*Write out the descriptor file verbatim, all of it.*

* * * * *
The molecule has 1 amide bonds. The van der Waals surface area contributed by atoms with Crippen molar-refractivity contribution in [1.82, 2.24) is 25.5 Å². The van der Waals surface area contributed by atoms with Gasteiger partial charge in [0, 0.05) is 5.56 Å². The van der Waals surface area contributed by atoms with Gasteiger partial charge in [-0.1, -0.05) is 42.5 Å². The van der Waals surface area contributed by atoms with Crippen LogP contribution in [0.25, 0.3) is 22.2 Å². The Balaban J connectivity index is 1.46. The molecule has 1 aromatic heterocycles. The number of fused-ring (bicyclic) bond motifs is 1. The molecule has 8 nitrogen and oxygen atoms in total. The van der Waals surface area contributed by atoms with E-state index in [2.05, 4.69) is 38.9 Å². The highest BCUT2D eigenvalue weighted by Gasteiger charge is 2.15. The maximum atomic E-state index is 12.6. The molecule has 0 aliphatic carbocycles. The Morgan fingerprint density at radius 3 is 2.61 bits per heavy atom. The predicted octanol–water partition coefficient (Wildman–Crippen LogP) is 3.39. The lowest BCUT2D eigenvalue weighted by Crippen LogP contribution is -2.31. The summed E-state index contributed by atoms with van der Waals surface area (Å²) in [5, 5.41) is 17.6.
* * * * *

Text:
The molecule has 1 amide bonds. The van der Waals surface area contributed by atoms with Crippen molar-refractivity contribution in [1.82, 2.24) is 25.5 Å². The van der Waals surface area contributed by atoms with Gasteiger partial charge in [0, 0.05) is 5.56 Å². The van der Waals surface area contributed by atoms with Gasteiger partial charge in [-0.1, -0.05) is 42.5 Å². The van der Waals surface area contributed by atoms with Crippen LogP contribution in [0.25, 0.3) is 22.2 Å². The Balaban J connectivity index is 1.46. The molecule has 1 aromatic heterocycles. The number of fused-ring (bicyclic) bond motifs is 1. The molecule has 8 nitrogen and oxygen atoms in total. The van der Waals surface area contributed by atoms with E-state index in [2.05, 4.69) is 38.9 Å². The highest BCUT2D eigenvalue weighted by Gasteiger charge is 2.15. The maximum atomic E-state index is 12.6. The molecule has 0 aliphatic carbocycles. The Morgan fingerprint density at radius 3 is 2.61 bits per heavy atom. The predicted octanol–water partition coefficient (Wildman–Crippen LogP) is 3.39. The lowest BCUT2D eigenvalue weighted by Crippen LogP contribution is -2.31. The summed E-state index contributed by atoms with van der Waals surface area (Å²) in [5, 5.41) is 17.6.